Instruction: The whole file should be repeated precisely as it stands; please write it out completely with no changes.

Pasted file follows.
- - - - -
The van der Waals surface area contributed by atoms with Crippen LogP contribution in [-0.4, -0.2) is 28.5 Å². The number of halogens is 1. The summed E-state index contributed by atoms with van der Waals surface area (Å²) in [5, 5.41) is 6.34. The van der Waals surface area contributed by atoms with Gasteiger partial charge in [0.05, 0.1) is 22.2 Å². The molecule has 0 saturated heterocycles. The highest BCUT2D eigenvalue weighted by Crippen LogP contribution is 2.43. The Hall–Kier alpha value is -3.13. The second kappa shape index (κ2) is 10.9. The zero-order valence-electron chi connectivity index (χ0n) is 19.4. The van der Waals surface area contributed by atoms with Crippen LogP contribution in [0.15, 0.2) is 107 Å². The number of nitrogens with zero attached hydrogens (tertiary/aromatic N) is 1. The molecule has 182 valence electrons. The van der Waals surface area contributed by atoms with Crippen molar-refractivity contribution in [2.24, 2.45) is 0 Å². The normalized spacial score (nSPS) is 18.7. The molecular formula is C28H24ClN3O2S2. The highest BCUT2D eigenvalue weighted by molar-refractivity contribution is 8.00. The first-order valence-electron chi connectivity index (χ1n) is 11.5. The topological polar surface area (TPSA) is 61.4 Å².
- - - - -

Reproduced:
The van der Waals surface area contributed by atoms with Crippen LogP contribution in [-0.4, -0.2) is 28.5 Å². The number of halogens is 1. The summed E-state index contributed by atoms with van der Waals surface area (Å²) in [5, 5.41) is 6.34. The van der Waals surface area contributed by atoms with Gasteiger partial charge in [0.05, 0.1) is 22.2 Å². The molecule has 0 saturated heterocycles. The highest BCUT2D eigenvalue weighted by Crippen LogP contribution is 2.43. The Hall–Kier alpha value is -3.13. The second kappa shape index (κ2) is 10.9. The zero-order valence-electron chi connectivity index (χ0n) is 19.4. The van der Waals surface area contributed by atoms with Crippen LogP contribution in [0.15, 0.2) is 107 Å². The number of nitrogens with zero attached hydrogens (tertiary/aromatic N) is 1. The molecule has 182 valence electrons. The van der Waals surface area contributed by atoms with Crippen molar-refractivity contribution in [2.24, 2.45) is 0 Å². The normalized spacial score (nSPS) is 18.7. The molecular formula is C28H24ClN3O2S2. The highest BCUT2D eigenvalue weighted by molar-refractivity contribution is 8.00. The first-order valence-electron chi connectivity index (χ1n) is 11.5. The topological polar surface area (TPSA) is 61.4 Å².